What to do?  Ironically, I had planned to go to Waterland in the North to bike around, but I could barely keep myself upright on slippery cobblestones, and the lines for all the museums looked like the place where suckers go to stand in the driving rain for three hours.

I did more than my fair share of consuming because of this.  Food, drink, you name it.  Ingested.  I made some really grand discoveries- a tiny, centuries-old distillery called Wynand Focknick in the red light district that had probably the best tasting room I've ever been to.   They serve delicious, fruit-infused liqueurs in large, flared shot glasses.  The chatty bartenders recommend something based on your unhurried conversation with them, and then they fill the little glass past the meniscus point, and force you to "nose" the glass to sip up the extra so you can carry it to your table.  They will shame you if you try to carry it off without sipping the top bit of it first.  It was a jolly place, with locals along with tourist.  I met a fantastic local prankster dressed as a tourist who was hiding from her bride-to-be friend on a sort of scavenger hunt, who showed up and spotted her instantly.  The fun was not ruined.      

I had a lot of mediocre Indonesian food, so I headed back to dependably excellent Tempo Doeloe for more incredibly spicy fare.  I had the best pizza outside of NYC and Naples at YamYam, and discovered a rather awesome Brown Cafe nearby at Cafe 't Smalle- despite it being a Saturday night after 10 pm, it was filled with casual locals, having quiet conversations, and it was old and lovely to boot.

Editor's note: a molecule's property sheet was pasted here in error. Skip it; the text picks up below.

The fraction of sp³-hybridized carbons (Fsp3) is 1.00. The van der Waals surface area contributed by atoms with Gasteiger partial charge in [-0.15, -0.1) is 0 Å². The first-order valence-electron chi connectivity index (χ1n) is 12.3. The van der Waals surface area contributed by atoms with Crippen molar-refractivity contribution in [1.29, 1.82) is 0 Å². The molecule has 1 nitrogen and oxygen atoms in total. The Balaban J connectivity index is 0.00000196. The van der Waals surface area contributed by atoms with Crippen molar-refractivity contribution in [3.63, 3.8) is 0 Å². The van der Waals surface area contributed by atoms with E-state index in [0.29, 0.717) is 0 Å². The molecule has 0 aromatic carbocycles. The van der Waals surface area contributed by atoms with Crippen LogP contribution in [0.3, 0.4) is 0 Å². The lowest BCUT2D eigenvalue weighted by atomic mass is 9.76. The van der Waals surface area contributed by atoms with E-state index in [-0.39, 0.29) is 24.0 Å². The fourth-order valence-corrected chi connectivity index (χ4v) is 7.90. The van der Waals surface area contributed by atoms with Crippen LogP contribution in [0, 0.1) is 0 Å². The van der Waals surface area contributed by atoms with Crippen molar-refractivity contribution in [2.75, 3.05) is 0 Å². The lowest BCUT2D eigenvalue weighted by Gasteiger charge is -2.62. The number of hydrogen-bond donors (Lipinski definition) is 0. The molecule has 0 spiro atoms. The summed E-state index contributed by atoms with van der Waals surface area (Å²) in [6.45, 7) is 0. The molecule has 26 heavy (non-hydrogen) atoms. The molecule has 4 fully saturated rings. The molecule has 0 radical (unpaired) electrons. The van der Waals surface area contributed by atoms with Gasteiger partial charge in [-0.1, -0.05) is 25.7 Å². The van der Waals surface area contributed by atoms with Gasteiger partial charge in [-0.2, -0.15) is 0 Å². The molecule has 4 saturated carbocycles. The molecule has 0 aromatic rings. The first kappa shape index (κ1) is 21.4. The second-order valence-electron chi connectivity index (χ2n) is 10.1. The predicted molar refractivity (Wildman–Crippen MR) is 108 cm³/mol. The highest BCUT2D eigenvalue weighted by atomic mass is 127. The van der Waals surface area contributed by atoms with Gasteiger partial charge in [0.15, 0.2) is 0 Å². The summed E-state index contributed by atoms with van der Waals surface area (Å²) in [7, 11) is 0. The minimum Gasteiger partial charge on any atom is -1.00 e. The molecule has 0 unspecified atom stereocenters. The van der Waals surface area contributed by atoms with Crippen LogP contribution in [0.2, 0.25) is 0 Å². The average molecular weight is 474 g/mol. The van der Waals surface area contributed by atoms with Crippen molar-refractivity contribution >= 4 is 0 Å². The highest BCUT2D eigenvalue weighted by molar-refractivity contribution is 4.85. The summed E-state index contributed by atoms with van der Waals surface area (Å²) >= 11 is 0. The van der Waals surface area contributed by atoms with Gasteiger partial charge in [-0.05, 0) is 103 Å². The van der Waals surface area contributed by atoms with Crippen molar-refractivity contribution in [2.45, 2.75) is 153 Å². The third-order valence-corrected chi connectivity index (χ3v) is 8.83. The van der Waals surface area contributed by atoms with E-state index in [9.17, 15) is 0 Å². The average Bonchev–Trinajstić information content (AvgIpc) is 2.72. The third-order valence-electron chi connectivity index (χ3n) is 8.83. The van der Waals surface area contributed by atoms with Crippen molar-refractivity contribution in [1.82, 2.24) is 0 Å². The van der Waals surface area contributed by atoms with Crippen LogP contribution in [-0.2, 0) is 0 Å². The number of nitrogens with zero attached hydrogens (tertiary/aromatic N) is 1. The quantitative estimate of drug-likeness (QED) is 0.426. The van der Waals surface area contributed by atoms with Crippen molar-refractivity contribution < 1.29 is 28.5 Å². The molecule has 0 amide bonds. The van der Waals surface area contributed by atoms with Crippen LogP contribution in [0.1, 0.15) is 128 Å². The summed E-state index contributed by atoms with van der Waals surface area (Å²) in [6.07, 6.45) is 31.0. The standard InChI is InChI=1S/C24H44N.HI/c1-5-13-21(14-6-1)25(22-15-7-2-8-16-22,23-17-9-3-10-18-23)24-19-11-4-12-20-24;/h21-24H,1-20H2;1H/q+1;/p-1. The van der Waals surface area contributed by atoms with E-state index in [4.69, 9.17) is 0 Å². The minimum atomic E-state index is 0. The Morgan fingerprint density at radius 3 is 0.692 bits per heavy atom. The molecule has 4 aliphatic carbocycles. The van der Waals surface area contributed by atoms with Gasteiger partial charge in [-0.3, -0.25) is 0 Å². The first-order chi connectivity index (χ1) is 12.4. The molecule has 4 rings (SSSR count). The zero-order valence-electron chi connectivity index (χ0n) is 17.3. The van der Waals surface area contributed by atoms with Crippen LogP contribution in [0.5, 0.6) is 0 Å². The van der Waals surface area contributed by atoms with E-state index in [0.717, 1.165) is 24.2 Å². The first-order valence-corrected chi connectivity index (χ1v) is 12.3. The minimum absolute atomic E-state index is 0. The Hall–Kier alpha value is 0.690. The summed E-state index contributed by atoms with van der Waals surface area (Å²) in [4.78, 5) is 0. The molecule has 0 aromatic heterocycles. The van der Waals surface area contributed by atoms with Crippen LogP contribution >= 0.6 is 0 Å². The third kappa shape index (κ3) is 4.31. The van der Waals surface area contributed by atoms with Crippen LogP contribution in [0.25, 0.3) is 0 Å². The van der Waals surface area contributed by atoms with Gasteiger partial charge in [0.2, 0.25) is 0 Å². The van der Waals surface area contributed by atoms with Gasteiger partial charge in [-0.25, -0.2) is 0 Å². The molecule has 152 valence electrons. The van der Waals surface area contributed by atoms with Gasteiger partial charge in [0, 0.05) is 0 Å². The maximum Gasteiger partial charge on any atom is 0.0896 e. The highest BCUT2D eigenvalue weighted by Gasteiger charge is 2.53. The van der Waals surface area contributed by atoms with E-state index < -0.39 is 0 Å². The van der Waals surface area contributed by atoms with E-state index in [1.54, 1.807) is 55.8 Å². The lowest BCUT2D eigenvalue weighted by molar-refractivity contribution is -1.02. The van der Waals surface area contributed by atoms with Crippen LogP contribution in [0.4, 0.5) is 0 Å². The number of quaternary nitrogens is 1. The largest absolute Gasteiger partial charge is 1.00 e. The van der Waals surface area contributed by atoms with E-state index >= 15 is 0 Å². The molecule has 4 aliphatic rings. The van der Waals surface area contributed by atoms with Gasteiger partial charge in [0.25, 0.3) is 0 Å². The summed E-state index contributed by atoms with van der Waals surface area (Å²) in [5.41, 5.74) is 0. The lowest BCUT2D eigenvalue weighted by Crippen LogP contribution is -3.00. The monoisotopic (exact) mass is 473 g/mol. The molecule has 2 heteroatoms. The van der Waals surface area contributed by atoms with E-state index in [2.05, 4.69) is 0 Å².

There was one day that was a little sunnier.  I hit the newly-opened Rijksmuseum.  It didn't disappoint.  It's enormous and grand, but what I loved the most was someone put witty alternative commentaries on giant post-it notes all around the galleries.

Renting a bike in Amsterdam is a must, as long as you can keep a clear-enough head to peddle and steer.  The city can be a bit frenetic on bike, as the locals really zoom along.  You see people walking their dogs on their bikes, transporting their kids and dogs on bikes with carts attached, people eating and smoking on bikes, people holding hands on dates on bikes.  They will even hold an umbrella up when it starts to rain.  I am hesitant to scratch my nose while I'm riding.

The cold sun came out and I headed to Vondelpark for a much less stressful ride.

Despite it being cold and windy, I'm glad I went, as it was the last time things were dry while I was there.

I spent the next three days dodging hail and rain and thunderstorms.  I saw a great deal of coffeeshops and bars from the inside, and had a very chill few days.

I love my downtime, but when I travel, I feel the need to go-go-go all the time.  Any moment you aren't on your feet seeing and doing something is a wasted moment when I travel.  Happily, this trip changed all that and I was pleasantly relaxed and chill at them end of the weekend, having really had nothing to do but slow down and indulge.

I've been to Amsterdam enough to have seen quite a bit of it, so I didn't feel the pressure to really get myself too rain-drenched.  All things considered, it's a pretty good place to curl up in your living room hammock and doze off, with only hunger pains to motivate you to get out of the house.

The Dutch are quirky, fun people, and while they get annoyed (like everyone would) at apeish behaviour, I've never had someone be unkind to me here despite the fact I barely speak three words of Dutch- Hallo!  Welkom!  Dank u!  The food is excellent as long as you stay clear of the mess of frites and kebaparies in the red light district.  The prowling gangs of hen and stag parties can be a little much, but they usually don't venture out of one section of the city.  More amusing are the busloads of tourist who come here to gape at the perceived sinfulness of it all.

Maybe I should move here.